Joined USJ: 2005
Patrick Nickoletti is awed by the strengths and successes of youth, even under challenging circumstances. He ponders the psychological development of at-risk, abused and neglected teens. However, instead of the traditional preoccupation with the disorders and dysfunction of at-risk kids, he focuses on the concept of resiliency, delving into what can be learned from youth who appear to thrive despite substantial challenges and obstacles.
Nickoletti was attracted to USJ by the “service orientation” of the institution, and the high percentage of students who, like himself, are the first in their family to attend college. The opportunity to “work as a liaison to community programs in the region,” and to engage, educate and encourage students embarking on human services careers drew him to Connecticut from prior experience in Denver and his hometown of Chicago where he worked with at-risk youth, families and communities.
Nickoletti is also inspired by USJ students who he describes as “remarkably motivated and self-reliant.” He is committed to supporting their aspirations through a growing network of field experiences that immerse them in the “real world of human services.” He reports that participating organizations regard USJ students as “well-trained and passionate” – which is very much by design. Besides participation at a field site of their choosing, students are enrolled in a rigorous classroom component. In class, the focus is the organization itself – so students learn not only the frontline skills necessary to work effectively with people, but an understanding of the organization’s mission and operations. “It demands another dimension to their thinking and opens the possibility of not just employment as a frontline worker, but as a future leader.” The combination of academic and real-world training helps make graduates of the program (HDFS) desirable candidates for employment.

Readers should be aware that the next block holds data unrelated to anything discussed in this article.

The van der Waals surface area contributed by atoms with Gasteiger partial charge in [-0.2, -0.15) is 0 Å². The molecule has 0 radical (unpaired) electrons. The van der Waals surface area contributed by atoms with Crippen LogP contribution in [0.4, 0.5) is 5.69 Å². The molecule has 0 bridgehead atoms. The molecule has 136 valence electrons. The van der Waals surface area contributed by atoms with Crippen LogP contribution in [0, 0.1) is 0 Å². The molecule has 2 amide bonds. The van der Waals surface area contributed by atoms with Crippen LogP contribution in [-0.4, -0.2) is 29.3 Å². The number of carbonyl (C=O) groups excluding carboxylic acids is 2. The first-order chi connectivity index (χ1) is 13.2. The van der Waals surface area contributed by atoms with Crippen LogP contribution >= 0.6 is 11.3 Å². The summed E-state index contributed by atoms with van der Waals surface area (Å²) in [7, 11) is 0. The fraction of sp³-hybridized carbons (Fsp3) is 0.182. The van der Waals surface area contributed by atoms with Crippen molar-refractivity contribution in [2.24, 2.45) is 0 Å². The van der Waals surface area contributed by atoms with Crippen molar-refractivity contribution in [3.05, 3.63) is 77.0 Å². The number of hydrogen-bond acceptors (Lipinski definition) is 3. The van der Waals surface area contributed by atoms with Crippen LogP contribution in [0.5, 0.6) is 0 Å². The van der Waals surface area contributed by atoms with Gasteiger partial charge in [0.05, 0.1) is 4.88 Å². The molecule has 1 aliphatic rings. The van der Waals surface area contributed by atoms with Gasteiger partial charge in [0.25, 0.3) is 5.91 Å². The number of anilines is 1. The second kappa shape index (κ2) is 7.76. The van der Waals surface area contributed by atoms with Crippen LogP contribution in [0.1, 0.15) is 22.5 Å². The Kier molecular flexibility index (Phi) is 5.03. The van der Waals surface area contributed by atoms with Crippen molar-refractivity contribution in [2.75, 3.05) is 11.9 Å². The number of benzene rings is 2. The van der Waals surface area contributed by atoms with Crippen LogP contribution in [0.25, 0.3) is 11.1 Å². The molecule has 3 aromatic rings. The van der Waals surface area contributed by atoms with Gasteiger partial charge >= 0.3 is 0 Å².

As coordinator for field studies and internships, Nickoletti works closely with students during their two semester-long field experience/internships. After graduation, many stay in contact, often relating how they have found success using their academic and field preparation. He also helped launch a thriving after-school program in which USJ students serve as mentors to 5th graders who come to campus weekly from an urban elementary school in Hartford. The impact of the mentoring experience – on the children and on USJ students – can be transformational. Nickoletti is a consultant to numerous community programs which involve USJ students, and there are more opportunities ahead. A “Youth Services” minor was launched at USJ for students seeking a stronger focus on teenagers, and serving them in community programs. “There is considerable research into young children. However, adolescents present different needs to be addressed, if we hope to promote their resilience and success.” Nickoletti is determined – as a researcher, educator and practitioner – to do just that.
Ph.D., University of Chicago (Comparative Human Development)
M.A., University of Chicago (Psychology and Human Development)
B.A., Purdue University (Clinical Psychology)
B.S., Purdue University (Comparative Biology)
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